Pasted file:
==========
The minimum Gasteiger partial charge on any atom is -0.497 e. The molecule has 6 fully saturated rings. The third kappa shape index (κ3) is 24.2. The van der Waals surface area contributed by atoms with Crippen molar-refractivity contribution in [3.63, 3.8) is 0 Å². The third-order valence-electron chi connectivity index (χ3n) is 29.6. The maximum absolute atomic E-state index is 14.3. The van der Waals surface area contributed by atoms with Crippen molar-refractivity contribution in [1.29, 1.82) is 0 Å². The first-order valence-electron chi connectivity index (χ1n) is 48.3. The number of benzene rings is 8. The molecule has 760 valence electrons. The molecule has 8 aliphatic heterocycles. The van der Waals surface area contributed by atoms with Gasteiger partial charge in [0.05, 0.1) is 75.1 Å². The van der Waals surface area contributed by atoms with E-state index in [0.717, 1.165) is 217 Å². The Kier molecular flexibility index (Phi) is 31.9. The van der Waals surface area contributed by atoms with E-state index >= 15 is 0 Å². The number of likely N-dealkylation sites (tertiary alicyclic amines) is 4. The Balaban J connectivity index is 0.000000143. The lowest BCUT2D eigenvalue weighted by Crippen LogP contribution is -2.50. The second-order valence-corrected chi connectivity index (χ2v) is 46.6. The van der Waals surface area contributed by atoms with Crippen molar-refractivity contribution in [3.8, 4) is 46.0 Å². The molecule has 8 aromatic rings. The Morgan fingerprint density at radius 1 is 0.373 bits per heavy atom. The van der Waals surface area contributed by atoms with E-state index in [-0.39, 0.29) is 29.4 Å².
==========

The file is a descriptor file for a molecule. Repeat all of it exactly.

The minimum Gasteiger partial charge on any atom is -0.497 e. The molecule has 6 fully saturated rings. The third kappa shape index (κ3) is 24.2. The van der Waals surface area contributed by atoms with Crippen molar-refractivity contribution in [3.63, 3.8) is 0 Å². The third-order valence-electron chi connectivity index (χ3n) is 29.6. The maximum absolute atomic E-state index is 14.3. The van der Waals surface area contributed by atoms with Crippen molar-refractivity contribution in [1.29, 1.82) is 0 Å². The first-order valence-electron chi connectivity index (χ1n) is 48.3. The number of benzene rings is 8. The molecule has 760 valence electrons. The molecule has 8 aliphatic heterocycles. The van der Waals surface area contributed by atoms with Gasteiger partial charge in [0.05, 0.1) is 75.1 Å². The van der Waals surface area contributed by atoms with E-state index in [0.717, 1.165) is 217 Å². The Kier molecular flexibility index (Phi) is 31.9. The van der Waals surface area contributed by atoms with E-state index >= 15 is 0 Å². The number of likely N-dealkylation sites (tertiary alicyclic amines) is 4. The Balaban J connectivity index is 0.000000143. The lowest BCUT2D eigenvalue weighted by Crippen LogP contribution is -2.50. The second-order valence-corrected chi connectivity index (χ2v) is 46.6. The van der Waals surface area contributed by atoms with Crippen molar-refractivity contribution in [3.8, 4) is 46.0 Å². The molecule has 8 aromatic rings. The Morgan fingerprint density at radius 1 is 0.373 bits per heavy atom. The van der Waals surface area contributed by atoms with E-state index in [-0.39, 0.29) is 29.4 Å².